The True Cost of VHS-to-Digital Conversion

27 May 2024 by
Anna Lam

If you have boxes full of old VHS tapes containing home movies, then you might have considered VHS to digital conversion to preserve the memories. However, there are different video transfer methods to consider and for most people, one of the most important factors is cost. 

That’s why Capture digitisation experts used our 20+ years of experience to compile all the information you’ll ever need to answer the question, “How much does it cost to convert VHS to digital?” Then, you can choose the best option for converting VHS to digital video that not only meets your time and quality needs, but your budget as well. 

Keep reading to learn why you should convert VHS tapes, the different video transfer methods to choose from, the average costs and tips, and how to choose the right conversion service. 

Why Convert VHS to Digital

VHS player

There are a lot of reasons to convert VHS to digital. First, not only are VHS tapes obsolete, but it’s very hard to find a new VCR for sale in 2024. That’s because they do not still make VCRs and even if you have a VCR, your VHS tapes won’t last forever and are likely already starting to degrade. 

While how long VHS tapes last will depend on storage conditions and other factors, they typically start degrading after 10 to 25 years. While physical VHS tape repair is an option, it will only do so much. In fact, if you convert to digital copies then you can use video restoration software to improve the image quality more than you can with physical VHS cassettes. 

Digital files are also easier to share over email and social media, take up less space when stored on a hard drive or cloud storage option, and don’t degrade over time. That means your precious home videos will be preserved for future generations to watch, enjoy, and share.

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Methods of VHS to Digital Conversion

As you can see, there are a lot of benefits of digitising VHS tapes, so how can you do it? There are a few different options to consider including DIY VHS to digital converters, transferring to a DVD before converting to digital, and professional video transfer services.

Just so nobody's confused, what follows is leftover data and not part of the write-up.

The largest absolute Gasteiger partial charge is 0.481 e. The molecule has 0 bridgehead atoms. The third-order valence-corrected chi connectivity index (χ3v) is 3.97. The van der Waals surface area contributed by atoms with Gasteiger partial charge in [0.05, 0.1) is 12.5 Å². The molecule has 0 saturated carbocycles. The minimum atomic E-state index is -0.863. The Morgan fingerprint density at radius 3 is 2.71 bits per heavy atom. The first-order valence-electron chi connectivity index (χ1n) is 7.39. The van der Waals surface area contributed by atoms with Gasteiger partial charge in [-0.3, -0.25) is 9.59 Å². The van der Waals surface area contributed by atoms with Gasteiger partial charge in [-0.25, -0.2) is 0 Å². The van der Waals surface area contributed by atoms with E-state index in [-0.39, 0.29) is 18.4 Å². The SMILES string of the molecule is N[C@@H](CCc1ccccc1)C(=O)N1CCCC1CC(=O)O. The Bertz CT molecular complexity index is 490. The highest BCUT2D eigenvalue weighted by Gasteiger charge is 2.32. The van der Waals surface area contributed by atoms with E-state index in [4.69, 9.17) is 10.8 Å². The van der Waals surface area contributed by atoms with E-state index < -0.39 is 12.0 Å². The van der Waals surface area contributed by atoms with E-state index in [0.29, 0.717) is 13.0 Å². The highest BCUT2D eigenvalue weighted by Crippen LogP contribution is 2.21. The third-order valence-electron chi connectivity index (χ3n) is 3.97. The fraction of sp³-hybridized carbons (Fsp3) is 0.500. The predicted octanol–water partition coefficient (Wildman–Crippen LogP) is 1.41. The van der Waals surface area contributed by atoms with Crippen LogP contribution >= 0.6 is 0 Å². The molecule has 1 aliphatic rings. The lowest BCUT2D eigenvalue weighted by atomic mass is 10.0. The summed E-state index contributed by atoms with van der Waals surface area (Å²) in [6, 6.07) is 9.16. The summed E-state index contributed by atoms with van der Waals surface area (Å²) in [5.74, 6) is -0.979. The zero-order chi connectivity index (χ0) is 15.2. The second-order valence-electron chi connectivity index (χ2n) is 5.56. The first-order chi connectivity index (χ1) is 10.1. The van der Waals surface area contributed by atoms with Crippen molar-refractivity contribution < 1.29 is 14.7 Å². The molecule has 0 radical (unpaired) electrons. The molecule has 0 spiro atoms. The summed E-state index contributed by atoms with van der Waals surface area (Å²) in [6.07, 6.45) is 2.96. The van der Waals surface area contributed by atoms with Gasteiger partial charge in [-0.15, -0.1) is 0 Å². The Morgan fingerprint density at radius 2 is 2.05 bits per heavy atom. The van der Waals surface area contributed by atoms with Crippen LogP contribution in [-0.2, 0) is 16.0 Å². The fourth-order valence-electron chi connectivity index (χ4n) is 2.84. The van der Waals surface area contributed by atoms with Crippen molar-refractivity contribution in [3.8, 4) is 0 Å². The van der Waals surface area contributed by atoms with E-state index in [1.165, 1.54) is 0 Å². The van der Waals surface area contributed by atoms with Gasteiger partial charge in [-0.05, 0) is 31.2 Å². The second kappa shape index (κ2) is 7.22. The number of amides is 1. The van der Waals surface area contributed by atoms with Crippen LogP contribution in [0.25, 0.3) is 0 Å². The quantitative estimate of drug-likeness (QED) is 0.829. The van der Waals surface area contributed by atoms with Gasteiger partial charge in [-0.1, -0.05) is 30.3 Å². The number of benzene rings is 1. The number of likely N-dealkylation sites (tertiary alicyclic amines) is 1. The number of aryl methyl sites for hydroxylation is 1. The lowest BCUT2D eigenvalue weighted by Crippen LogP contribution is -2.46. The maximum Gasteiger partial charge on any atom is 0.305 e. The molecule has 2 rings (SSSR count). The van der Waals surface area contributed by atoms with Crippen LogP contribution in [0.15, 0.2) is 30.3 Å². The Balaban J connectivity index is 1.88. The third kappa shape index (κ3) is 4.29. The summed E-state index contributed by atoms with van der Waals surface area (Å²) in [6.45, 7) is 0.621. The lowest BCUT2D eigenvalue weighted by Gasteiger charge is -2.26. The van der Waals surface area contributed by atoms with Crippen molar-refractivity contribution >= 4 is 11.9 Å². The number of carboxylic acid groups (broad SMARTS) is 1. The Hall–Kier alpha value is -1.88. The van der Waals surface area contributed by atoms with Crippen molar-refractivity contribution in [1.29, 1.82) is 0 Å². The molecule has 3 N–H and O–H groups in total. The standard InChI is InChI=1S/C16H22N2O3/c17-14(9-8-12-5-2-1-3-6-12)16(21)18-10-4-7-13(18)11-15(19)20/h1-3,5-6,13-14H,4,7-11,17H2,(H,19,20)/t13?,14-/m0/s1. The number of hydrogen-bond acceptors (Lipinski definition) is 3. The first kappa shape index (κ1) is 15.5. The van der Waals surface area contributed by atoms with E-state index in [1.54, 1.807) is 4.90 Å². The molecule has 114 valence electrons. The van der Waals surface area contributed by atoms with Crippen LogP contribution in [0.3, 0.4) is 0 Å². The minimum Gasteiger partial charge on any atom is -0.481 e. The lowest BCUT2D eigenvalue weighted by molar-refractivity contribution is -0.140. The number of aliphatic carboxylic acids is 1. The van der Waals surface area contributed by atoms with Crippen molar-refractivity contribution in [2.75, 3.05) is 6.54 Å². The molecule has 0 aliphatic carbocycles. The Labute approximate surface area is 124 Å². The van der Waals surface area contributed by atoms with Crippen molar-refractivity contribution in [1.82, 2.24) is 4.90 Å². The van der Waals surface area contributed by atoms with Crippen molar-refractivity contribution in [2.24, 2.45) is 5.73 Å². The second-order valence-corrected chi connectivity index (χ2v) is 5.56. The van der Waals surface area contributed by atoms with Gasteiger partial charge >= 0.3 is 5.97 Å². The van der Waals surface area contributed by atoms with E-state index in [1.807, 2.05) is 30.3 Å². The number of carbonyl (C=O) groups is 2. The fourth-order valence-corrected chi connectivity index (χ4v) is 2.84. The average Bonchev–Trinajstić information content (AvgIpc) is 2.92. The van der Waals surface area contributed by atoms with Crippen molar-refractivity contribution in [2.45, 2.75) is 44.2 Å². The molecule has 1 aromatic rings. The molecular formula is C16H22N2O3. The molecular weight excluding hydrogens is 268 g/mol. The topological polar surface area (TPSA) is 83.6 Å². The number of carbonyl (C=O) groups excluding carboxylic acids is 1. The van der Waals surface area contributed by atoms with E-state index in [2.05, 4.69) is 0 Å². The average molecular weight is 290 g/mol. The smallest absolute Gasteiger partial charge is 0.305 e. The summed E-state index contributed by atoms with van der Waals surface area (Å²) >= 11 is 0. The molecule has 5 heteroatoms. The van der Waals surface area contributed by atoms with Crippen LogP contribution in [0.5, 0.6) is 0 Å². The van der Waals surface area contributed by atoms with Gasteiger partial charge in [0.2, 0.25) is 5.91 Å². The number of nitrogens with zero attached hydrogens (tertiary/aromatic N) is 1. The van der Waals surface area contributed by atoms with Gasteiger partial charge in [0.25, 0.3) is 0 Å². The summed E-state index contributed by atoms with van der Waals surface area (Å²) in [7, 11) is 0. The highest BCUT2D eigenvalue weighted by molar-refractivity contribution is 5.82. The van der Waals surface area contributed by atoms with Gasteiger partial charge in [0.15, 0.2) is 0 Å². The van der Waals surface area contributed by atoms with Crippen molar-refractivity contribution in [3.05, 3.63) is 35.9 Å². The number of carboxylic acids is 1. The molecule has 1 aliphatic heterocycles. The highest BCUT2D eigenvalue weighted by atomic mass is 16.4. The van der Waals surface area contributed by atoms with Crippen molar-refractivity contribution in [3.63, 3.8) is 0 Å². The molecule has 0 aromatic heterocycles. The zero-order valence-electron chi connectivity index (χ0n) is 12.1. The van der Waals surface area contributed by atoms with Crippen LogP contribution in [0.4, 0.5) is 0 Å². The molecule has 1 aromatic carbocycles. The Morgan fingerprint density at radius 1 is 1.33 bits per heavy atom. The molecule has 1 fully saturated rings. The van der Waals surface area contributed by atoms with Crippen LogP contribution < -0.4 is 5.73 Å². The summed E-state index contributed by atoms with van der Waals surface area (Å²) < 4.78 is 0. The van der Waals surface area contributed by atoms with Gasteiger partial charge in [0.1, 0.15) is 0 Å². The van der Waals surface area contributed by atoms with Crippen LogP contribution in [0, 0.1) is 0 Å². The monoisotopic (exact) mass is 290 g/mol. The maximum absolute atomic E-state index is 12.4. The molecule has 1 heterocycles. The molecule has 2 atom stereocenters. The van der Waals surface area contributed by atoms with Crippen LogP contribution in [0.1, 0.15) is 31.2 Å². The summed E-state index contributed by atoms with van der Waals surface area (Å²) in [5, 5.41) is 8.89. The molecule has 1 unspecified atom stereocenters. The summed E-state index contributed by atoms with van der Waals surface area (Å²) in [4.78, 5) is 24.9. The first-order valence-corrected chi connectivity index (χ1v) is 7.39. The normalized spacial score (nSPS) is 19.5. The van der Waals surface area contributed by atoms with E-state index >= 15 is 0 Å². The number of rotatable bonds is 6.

DIY digital converters are machines that use an RCA adapter to connect to a camcorder or VHS to transfer the contents of videotapes to digital files, SD cards, or other digital storage devices. While they are time-consuming because they convert in real time playback speed and some are better than others, the best VHS to digital converters will produce decent quality results. 

The second option is to convert to DVD first. There are a couple of options for how to turn VHS into DVD, but they will still require a camcorder or VHS VCR that can read the data on the analogue videotapes. This leaves you with the same downsides as digital converters for the most part but is a viable option if you have a computer with a DVD drive or a DVD/VCR combo player.

Finally, VHS conversion services offer the highest quality because they use professional equipment to retain the best quality of video files. While we will look VHS conversion prices in another section of this page, some of the other benefits of a VHS to digital service are fast turnaround (for some companies), repairs, protection for your precious memories, and the ability to convert other formats like VHS-C, Video8, Digital8, Betamax, PAL format VHS, MiniDV, DVCAM, and even film reels.   

Factors Influencing Conversion Cost


Since you’re wondering, “How much does it cost to convert VHS to digital?” it’s important to examine some of the factors that can impact the price. 

If you choose DIY methods, one of the most important factors is whether you already have a VCR or vintage camcorder. If you do, then you might only need to buy the video capture card or converter, but if not then you will have to add the price of an analogue playback device. The same goes for the right adapters, necessary SD cards, potential storage subscriptions, or blank DVDs.

If you decide on using a video conversion service, then the duration of your tapes is an important consideration. While some transferring VHS to digital services charge per videotape, others will charge depending on duration. You also need to consider additional services like repairs, restoration, editing, USB flash drive or DVD copies, and more.